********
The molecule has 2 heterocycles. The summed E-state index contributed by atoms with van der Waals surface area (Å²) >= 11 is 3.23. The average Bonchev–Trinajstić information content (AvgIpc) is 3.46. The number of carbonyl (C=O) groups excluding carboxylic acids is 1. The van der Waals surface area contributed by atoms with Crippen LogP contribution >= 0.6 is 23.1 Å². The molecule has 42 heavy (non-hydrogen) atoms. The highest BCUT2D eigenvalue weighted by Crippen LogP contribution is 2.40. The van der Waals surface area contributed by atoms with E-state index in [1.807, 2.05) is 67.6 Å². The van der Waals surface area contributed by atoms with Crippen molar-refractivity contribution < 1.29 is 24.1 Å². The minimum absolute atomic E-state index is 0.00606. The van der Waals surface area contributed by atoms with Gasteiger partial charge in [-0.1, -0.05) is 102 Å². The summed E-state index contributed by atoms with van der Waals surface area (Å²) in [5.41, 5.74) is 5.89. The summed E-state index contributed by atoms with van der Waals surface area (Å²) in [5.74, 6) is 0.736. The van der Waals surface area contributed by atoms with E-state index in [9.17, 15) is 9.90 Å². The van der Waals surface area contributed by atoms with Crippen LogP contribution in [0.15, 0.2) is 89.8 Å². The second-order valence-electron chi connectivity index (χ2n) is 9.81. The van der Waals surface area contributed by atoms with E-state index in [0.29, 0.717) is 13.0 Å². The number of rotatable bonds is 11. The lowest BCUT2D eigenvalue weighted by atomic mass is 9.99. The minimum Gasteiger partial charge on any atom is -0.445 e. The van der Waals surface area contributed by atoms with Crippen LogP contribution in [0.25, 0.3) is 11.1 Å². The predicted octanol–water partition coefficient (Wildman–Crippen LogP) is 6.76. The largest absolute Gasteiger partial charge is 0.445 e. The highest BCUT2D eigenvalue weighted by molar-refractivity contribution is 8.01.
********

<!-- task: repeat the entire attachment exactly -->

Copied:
The molecule has 2 heterocycles. The summed E-state index contributed by atoms with van der Waals surface area (Å²) >= 11 is 3.23. The average Bonchev–Trinajstić information content (AvgIpc) is 3.46. The number of carbonyl (C=O) groups excluding carboxylic acids is 1. The van der Waals surface area contributed by atoms with Crippen LogP contribution >= 0.6 is 23.1 Å². The molecule has 42 heavy (non-hydrogen) atoms. The highest BCUT2D eigenvalue weighted by Crippen LogP contribution is 2.40. The van der Waals surface area contributed by atoms with E-state index in [1.807, 2.05) is 67.6 Å². The van der Waals surface area contributed by atoms with Crippen molar-refractivity contribution < 1.29 is 24.1 Å². The minimum absolute atomic E-state index is 0.00606. The van der Waals surface area contributed by atoms with Gasteiger partial charge in [-0.1, -0.05) is 102 Å². The summed E-state index contributed by atoms with van der Waals surface area (Å²) in [5.41, 5.74) is 5.89. The summed E-state index contributed by atoms with van der Waals surface area (Å²) in [5.74, 6) is 0.736. The van der Waals surface area contributed by atoms with E-state index in [9.17, 15) is 9.90 Å². The van der Waals surface area contributed by atoms with Crippen LogP contribution in [0.15, 0.2) is 89.8 Å². The second-order valence-electron chi connectivity index (χ2n) is 9.81. The van der Waals surface area contributed by atoms with E-state index in [0.29, 0.717) is 13.0 Å². The number of rotatable bonds is 11. The lowest BCUT2D eigenvalue weighted by atomic mass is 9.99. The minimum Gasteiger partial charge on any atom is -0.445 e. The van der Waals surface area contributed by atoms with Crippen LogP contribution in [0.25, 0.3) is 11.1 Å². The predicted octanol–water partition coefficient (Wildman–Crippen LogP) is 6.76. The largest absolute Gasteiger partial charge is 0.445 e. The highest BCUT2D eigenvalue weighted by molar-refractivity contribution is 8.01.